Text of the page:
I’ve long been a user of Topaz DeNoise AI, as well as DxO PureRAW, to help eliminate noise from my images. But now, there’s another company trying to take care of your noise images, with Skylum releasing its NoiselessAI extension today for Luminar Neo.
I ran some tests between NoiselessAI, Topaz DeNoise AI and DxO PureRAW to see which would perform better. While all three performed well and helped to lessen or eliminate the noise in my images, there was one that came out on top.
How to use NoiselessAI
Before I do a comparison, I wanted to run a few tests on higher ISO images to see how Luminar Neo’s newest extension would perform.
The tool is pretty simple to use. After installing NoiselessAI, switch over to the Edit tab and locate NoiselessAI in the list of tools. Expand this tool and you’ll see three preset adjustments — Low, Medium and High — to choose from. Luminar Neo will analyze your image and recommend one for you, which is great.
Once you choose one of the three presets, you’ll have options to further tweak the results. Three sliders are present in the Adjustments tab — Luminosity Denoise, Details and Sharpness. You can take it a step further, too, by going over to the Masking tab. This lets you use the brush, gradients and MaskAI tools to select only parts of your image to be affected by NoiselessAI.
Once NoiselessAI is complete, it’ll zoom in on your image, letting you see the noise that’s been reduced. You can use the eye icon in the tool to see what your image looked like before and after the adjustment.
Speed and results with NoiselessAI
Overall, Luminar Neo did a nice job here, and the results were effective in reducing noise in my images. Details stayed sharp, and NoiselessAI seemed to do what it promises.
There was one big flaw, though, at least with the beta version I had. NoiselessAI — especially when you first run an image through it — is pretty slow. Using one of Luminar Neo’s sample images from a Nikon D800, setting NoiselessAI to the High setting took 15 seconds to render. And that was on an M1 Ultra Mac Studio. I can’t imagine how long it would take on an older machine.
Speed issues aside, NoiselessAI does a nice job, and it’s a great option for those who rely on Luminar Neo on a daily basis. It’s great to have these tools as a part of the overall ecosystem, and it eliminates Luminar users from having to purchase third-party applications when everything can be done right inside the host program.
Comparing NoiselessAI to Topaz and DxO
Sure, Luminar Neo’s NoiselessAI is a great option. But how does it stand up to some of the industry’s leaders?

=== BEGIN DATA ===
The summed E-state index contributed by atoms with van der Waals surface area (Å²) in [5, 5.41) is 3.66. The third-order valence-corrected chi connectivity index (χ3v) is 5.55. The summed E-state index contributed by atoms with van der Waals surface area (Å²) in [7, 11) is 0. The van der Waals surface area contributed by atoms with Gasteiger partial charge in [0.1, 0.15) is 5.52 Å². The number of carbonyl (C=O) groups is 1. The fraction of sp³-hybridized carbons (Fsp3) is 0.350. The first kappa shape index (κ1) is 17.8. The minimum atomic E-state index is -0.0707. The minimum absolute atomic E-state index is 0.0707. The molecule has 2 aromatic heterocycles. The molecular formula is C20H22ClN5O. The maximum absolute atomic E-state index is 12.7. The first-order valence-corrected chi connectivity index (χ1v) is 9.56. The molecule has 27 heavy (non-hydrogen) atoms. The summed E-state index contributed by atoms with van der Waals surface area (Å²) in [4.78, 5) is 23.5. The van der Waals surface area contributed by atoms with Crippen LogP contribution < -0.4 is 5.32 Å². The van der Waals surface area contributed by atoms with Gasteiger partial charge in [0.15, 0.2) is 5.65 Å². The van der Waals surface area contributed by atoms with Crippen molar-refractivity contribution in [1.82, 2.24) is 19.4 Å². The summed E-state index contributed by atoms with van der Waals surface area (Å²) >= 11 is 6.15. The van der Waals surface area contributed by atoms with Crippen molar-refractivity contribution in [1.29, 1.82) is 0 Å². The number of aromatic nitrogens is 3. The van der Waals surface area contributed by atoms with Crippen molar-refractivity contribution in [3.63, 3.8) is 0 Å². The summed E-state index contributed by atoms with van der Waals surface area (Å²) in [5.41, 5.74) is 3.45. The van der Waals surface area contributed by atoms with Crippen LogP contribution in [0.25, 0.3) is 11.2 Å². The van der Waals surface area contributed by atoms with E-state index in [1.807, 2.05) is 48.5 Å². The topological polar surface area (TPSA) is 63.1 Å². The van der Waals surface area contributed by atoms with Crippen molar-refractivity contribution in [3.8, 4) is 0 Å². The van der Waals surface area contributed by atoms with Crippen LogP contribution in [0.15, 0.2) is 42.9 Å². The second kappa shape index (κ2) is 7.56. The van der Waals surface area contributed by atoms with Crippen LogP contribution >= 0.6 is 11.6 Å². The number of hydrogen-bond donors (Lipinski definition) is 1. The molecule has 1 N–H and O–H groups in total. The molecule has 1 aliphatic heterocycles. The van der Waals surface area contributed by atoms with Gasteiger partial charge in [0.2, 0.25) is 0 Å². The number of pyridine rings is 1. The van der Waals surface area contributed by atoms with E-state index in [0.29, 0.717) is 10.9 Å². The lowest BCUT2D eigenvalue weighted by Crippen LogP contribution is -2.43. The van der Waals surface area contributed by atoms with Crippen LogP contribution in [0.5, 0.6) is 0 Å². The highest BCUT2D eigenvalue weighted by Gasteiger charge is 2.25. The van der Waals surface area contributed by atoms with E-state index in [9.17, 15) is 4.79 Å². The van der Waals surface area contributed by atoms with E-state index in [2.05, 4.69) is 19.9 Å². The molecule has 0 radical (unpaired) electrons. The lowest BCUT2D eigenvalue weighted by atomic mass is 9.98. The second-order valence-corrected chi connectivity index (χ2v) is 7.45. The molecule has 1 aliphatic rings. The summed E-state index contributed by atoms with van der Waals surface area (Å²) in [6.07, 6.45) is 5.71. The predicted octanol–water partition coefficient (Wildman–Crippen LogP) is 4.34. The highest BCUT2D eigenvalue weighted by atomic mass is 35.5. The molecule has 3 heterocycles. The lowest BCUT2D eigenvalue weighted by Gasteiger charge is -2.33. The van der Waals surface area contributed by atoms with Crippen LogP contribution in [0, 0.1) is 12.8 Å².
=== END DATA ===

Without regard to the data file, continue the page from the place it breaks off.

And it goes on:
I used this image below of our very own Vanelli, which was shot on a Micro Four Thirds camera with an ISO of 5000. Without some type of noise reduction, this image would not be usable.
For all three programs, I used the standard and recommended settings. With Luminar Neo, that meant the Middle setting. I’ve zoomed in so you can see the differences between the three programs. For DxO PureRAW, I turned off sharpening.
All three results are incredibly similar, but we can see a few minor differences. The clearest and sharpest is definitely DxO PureRAW. The blacks here are also richer; you can really see Vanelli’s logo popping on the black of his shirt.
Topaz DeNoise and Luminar Neo are even closer, and honestly, it’s tough for me to pick a winner between those two. Topaz did retain more detail while taking out additional noise (especially Vanelli’s shirt and around his eyes), but it also left some noise in weird places, like the top of Vanelli’s hair, and the silver pieces in the upper right of the image. I’ve experienced this with Topaz before, and it’s probably my number one qualm about the software.
Based on this photo, DxO PureRAW is still the king of denoising — despite its lack of controls — followed by a tie between Topaz DeNoise and Luminar Neo NoiselessAI. The fact that I really had to zoom in to tell a difference should be telling, though. For its first crack at AI noise reduction, Luminar Neo is surprisingly good. If it can fix the speed issues and some of the lost details, it’ll definitely be a winner.
For photographers wondering which they should pick, I’d say it really comes down to your workflow, and what makes the most sense for you. I’d be happy with any three of these images when turning them into clients.